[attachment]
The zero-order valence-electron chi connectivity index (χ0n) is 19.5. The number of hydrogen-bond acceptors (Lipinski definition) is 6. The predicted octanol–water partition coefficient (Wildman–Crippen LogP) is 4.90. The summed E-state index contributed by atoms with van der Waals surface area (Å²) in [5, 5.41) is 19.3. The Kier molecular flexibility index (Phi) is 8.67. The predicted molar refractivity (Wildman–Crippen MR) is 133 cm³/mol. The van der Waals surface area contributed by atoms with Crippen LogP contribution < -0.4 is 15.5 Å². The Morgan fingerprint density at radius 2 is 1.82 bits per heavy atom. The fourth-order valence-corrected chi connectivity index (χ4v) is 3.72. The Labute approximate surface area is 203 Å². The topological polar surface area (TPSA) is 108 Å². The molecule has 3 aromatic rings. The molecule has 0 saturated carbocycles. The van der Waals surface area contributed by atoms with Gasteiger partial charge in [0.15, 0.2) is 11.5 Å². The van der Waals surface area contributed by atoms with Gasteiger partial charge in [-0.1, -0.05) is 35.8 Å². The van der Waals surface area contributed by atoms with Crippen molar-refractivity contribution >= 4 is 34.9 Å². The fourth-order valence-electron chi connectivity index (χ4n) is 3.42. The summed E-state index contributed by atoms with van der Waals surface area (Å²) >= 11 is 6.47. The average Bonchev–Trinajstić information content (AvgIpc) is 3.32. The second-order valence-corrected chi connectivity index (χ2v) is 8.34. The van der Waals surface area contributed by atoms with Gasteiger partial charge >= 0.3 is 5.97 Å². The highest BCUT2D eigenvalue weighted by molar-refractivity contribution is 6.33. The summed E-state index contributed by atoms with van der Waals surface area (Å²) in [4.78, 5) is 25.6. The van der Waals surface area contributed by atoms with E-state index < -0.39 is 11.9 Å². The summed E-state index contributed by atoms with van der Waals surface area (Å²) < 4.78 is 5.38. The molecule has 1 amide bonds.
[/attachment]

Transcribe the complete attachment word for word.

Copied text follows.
The zero-order valence-electron chi connectivity index (χ0n) is 19.5. The number of hydrogen-bond acceptors (Lipinski definition) is 6. The predicted octanol–water partition coefficient (Wildman–Crippen LogP) is 4.90. The summed E-state index contributed by atoms with van der Waals surface area (Å²) in [5, 5.41) is 19.3. The Kier molecular flexibility index (Phi) is 8.67. The predicted molar refractivity (Wildman–Crippen MR) is 133 cm³/mol. The van der Waals surface area contributed by atoms with Crippen LogP contribution < -0.4 is 15.5 Å². The Morgan fingerprint density at radius 2 is 1.82 bits per heavy atom. The fourth-order valence-corrected chi connectivity index (χ4v) is 3.72. The Labute approximate surface area is 203 Å². The topological polar surface area (TPSA) is 108 Å². The molecule has 3 aromatic rings. The molecule has 0 saturated carbocycles. The van der Waals surface area contributed by atoms with Gasteiger partial charge in [0.15, 0.2) is 11.5 Å². The van der Waals surface area contributed by atoms with Gasteiger partial charge in [-0.1, -0.05) is 35.8 Å². The van der Waals surface area contributed by atoms with Crippen molar-refractivity contribution >= 4 is 34.9 Å². The fourth-order valence-electron chi connectivity index (χ4n) is 3.42. The summed E-state index contributed by atoms with van der Waals surface area (Å²) >= 11 is 6.47. The average Bonchev–Trinajstić information content (AvgIpc) is 3.32. The second-order valence-corrected chi connectivity index (χ2v) is 8.34. The van der Waals surface area contributed by atoms with Gasteiger partial charge >= 0.3 is 5.97 Å². The highest BCUT2D eigenvalue weighted by molar-refractivity contribution is 6.33. The summed E-state index contributed by atoms with van der Waals surface area (Å²) in [4.78, 5) is 25.6. The van der Waals surface area contributed by atoms with E-state index < -0.39 is 11.9 Å². The summed E-state index contributed by atoms with van der Waals surface area (Å²) < 4.78 is 5.38. The molecule has 1 amide bonds.